Levelling up the Boro with help from the parmo

The achievement of one of the four objectives of levelling up has come a step closer for Middlesbrough with the help of the parmo.

The Northern Echo reports that Philip Harrison, a local performance artist, has been chosen as the Boro’s first town crier, with a cry including the phrase ‘God Save the Parmo’.

He made his debut in his new role during the Queen’s Platinum Jubilee celebrations.

This is not as trivial an event as it may seem. Encouraging ‘pride in place’ is one of the four objectives of the government’s Levelling Up White Paper, and the town crier with his parmo reference will certainly help towards that nebulous but important objective  in Middlesbrough.

The parmo helped Ben Houchen win his first election campaign for Tees Valley Mayor in 2017; he pledged to win it Protected Designation of Origin (PDO) status – a promise he still has not managed to fulfil, perhaps because PDO status falls under a European Union regulation.

Houchen understood the importance of local pride in politics well before it was incorporated into the levelling-up policy. As a former Stockton councillor he perhaps remembered the first World Parmo Championships in the town in 2007. Perhaps he recalled that in 2003 the Middlesbrough Evening Gazette had run a ‘parmo of the week’ column – a feature of which this author was unaware even though he had once been the Gazette’s news editor.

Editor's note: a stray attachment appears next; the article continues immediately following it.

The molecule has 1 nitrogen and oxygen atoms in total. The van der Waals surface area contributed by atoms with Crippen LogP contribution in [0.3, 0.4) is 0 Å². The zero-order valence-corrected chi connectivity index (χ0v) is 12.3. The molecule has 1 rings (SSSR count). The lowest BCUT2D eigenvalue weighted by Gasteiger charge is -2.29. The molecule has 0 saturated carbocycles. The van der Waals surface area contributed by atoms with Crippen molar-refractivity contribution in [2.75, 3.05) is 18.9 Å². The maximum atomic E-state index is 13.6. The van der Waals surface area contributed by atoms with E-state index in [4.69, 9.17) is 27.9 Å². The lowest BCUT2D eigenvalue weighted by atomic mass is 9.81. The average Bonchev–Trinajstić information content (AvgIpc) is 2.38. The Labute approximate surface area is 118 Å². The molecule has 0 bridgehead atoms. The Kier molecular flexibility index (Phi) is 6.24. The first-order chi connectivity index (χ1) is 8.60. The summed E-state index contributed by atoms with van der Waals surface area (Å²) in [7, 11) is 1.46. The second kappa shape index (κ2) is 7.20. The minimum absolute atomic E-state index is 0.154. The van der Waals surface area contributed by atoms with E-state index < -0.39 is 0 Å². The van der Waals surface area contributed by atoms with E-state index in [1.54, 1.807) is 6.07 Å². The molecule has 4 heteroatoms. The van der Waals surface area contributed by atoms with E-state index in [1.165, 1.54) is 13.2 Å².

Today the parmo has become what is described by the Echo as ‘the national dish of Teesside’, though this author is embarrassed to admit that he had still not heard of it in 2018, when a leading local politician finally enlightened him, describing the dish to him unflatteringly as:

a local delicacy, probably about 3,000 calories of pork escallop covered in cheese, deep-fried…best served up after people have had several gallons of beer at 2 o’clock in the morning’.

The parmo has evidently become more socially up-market since then, as according to the Echo, it now appears on the menus of the most fashionable dining establishments – ‘even in Yarm.’

Perhaps in this smart village setting the parmo will even appeal to the boys and girls of Eton when they eventually take their places at the satellite sixth-form college which the elite college is due to open in Middlesbrough in 2025. Eton scholars eating parmos in Yarm will be as chic and levelled up as anything Royal Berkshire has to offer.